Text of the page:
"Employers cannot have their labor costs increase by up to 100 percent without significant disruptions to their operations," said Rachel Greszler, a research fellow at the Heritage Foundation in Washington, D.C. "Responses to a $15 federal minimum wage will vary depending on their industries and unique circumstances, but their options include eliminating positions, cutting employee hours, reducing benefits, automating or outsourcing jobs, or closing down."

Greszler added that even employers of middle-wage workers may be subject to wage pressure. "In order to attract and retain the workers they need, employers have to maintain a hierarchy of wages based on experience and productivity. They cannot pay shift managers the same rate as entry-level workers."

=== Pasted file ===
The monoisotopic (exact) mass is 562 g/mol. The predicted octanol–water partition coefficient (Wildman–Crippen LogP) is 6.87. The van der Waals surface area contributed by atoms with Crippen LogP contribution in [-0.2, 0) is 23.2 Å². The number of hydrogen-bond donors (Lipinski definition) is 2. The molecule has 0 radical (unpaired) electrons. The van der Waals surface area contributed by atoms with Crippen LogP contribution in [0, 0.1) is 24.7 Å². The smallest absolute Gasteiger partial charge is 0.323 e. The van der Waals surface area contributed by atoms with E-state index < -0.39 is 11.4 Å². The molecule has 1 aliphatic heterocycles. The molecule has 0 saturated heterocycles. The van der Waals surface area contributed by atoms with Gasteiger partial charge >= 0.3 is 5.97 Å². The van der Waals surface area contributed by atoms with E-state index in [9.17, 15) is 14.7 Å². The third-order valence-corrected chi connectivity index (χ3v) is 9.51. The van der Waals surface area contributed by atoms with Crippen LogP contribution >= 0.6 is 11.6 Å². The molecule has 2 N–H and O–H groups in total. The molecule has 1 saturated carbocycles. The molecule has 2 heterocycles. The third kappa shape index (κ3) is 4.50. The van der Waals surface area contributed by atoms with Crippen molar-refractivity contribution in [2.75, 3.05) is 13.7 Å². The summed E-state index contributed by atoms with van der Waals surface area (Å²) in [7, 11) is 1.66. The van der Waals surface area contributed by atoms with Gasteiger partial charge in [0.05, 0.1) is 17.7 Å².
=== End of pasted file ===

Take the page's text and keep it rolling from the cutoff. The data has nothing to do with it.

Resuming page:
Ian MacLean, the owner of Highland Landscaping in Southlake, Texas, and chair of the U.S. Chamber of Commerce Small Business Council, said his company's lowest-wage earners currently make $11 per hour. "If the lowest-wage earners are increased to $15 per hour, every one of my employees currently making $15 per hour or more would, justifiably, want their hourly rates increased commensurate with their skills, experience and tenure above the new $15 per hour employees."

Greszler noted that some employers will respond to an increase in the minimum wage by replacing low-income workers with machines.

MacLean agreed that to mitigate the effects of a minimum-wage hike to $15, "we would fast-track automation solutions and eliminate most of our entry-level and lesser-skilled labor positions."